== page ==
Last January, when I waxed reminisicent about the original 1999 $10 Hall of Fame, I promised to tell the story behind several of the wines that made that list. Now, as I’m starting to put together the 2014 Hall of Fame (which will appear on Jan. 6, 2014), it’s a good time to share those stories — they’re after the jump.
Tag Archives: wine history
Julia Child is rightfully credited with making American cooking more than steak, baked potatoes, and a dinner salad of iceberg lettuce, rubber tomatoes, and bottled French salad dressing. What’s often overlooked is her role in helping us figure out this wine thing, and especially her advocacy for American wine, which was pretty much unknown 50 years ago.
Child was passionate about wine, and it’s worth watching the grainy black and white episodes of the original “French Chef” public television show to see just how passionate. In the second episode, aired in 1963, she prepares her classic Boeuf Bourguignon, and it includes a very intelligent discussion about wine to serve with the stew. You can see it at 25:58 of the linked item; she recommends mountain red, a California jug wine made with zinfandel, and explains why it’s not necessary to buy an expensive bottle of red Burgundy. No wonder, as Jacques Pepin once told me, “what you saw with Julia was what you got.”
Child did a wine and cheese episode in 1970, and the array of bottles — six French wines with their American counterparts — must have been as confusing as molecular biology to most of her audience. That’s because dessert wines were the best-selling wine in the U.S. until 1967 (part of the discussion in Chapter II of the Cheap Wine book), and the first U.S. wine boom was still five years off.
Some of the best wine advice ever written is in “The French Chef Cookbook,” published in 1968. Rose goes with anything, says Child, and she does not have kind words for retailers who offer less than helpful advice. There are also wine and food pairing suggestions, still relevant today, and she explains why there’s nothing wrong with cheap wine for everyday meals. My favorite part, though, is this: “The simplest way to start in on this pleasant hobby is to buy wines, start sampling, discussing, keeping notes, reading about wines, thinking about them, and enjoying them.”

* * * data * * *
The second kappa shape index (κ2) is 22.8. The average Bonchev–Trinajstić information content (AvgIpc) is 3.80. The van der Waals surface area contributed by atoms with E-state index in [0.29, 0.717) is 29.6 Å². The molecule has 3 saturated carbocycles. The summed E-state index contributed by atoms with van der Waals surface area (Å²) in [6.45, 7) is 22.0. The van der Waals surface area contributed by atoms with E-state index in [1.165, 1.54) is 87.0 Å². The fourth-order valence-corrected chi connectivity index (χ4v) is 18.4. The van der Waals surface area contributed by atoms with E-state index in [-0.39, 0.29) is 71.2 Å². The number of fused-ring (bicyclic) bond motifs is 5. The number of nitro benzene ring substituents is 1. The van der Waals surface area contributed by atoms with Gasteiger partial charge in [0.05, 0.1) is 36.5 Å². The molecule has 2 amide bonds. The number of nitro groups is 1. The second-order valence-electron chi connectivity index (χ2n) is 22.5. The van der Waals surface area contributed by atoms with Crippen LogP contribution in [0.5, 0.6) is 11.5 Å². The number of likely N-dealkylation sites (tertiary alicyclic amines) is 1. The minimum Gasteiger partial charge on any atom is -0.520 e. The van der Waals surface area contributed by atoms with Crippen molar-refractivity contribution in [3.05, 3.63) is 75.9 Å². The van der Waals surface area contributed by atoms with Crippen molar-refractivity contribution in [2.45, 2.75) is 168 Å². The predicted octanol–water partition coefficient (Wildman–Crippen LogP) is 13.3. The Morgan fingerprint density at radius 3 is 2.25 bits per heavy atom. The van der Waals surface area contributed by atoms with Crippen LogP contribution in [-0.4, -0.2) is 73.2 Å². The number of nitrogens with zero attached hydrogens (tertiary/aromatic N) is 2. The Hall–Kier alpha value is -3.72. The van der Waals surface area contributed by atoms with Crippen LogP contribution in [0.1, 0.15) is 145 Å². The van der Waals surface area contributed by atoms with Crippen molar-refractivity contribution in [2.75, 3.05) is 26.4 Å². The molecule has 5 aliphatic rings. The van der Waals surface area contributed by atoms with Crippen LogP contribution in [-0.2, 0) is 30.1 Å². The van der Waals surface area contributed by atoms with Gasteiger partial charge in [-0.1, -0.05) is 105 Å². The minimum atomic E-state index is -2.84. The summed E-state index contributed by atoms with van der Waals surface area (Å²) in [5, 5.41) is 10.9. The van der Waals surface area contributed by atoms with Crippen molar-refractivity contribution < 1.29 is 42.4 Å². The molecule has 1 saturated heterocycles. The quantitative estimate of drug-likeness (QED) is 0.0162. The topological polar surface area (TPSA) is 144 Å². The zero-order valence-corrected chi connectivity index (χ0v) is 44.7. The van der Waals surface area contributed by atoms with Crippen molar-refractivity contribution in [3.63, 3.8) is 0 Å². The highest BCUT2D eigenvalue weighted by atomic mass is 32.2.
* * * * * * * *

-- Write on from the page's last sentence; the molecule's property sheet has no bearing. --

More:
Sounds like a great plan, no?
In the 1980s, the German company that produced Blue Nun exported 2 million cases of the cheap, sweetish white wine, making it the YellowTail of its day. In this, it was supposed to be the fabled gateway wine — something that would introduce non-wine drinkers to wine. Then, they would progress from Blue Nun to dry wine wine and eventually turn into smart, sophisticated, and savvy wine drinkers.
That never happened (and, as I discuss in the cheap wine book, probably never will). Blue Nun, like all potential gateway wines, whether white zinfandel or YellowTail, reached its peak and hit a plateau, and consumers moved on to something else. Blue Nun is still around and still sells millions of cases, but it’s not what it was.
How big was Blue Nun then? I had dinner at Commander’s Palace in New Orleans in 1982 in the swanky upstairs dining room, and six or eight people at the table next to us were drinking Blue Nun. That they ordered it at one of the world’s great restaurants and which had an equally great wine list speaks to how comfortable it made those diners feel. Because, of course, Blue Nun was the white wine that’s correct with any dish – a brilliant marketing slogan for U.S. wine drinkers hung up on wine and food pairings, and just as true now as then.
Not all of the wine’s marketing was that good, as this TV commercial from 1985 – when it was on its downhill slide — demonstrates (courtesy of xntryk1 at YouTube):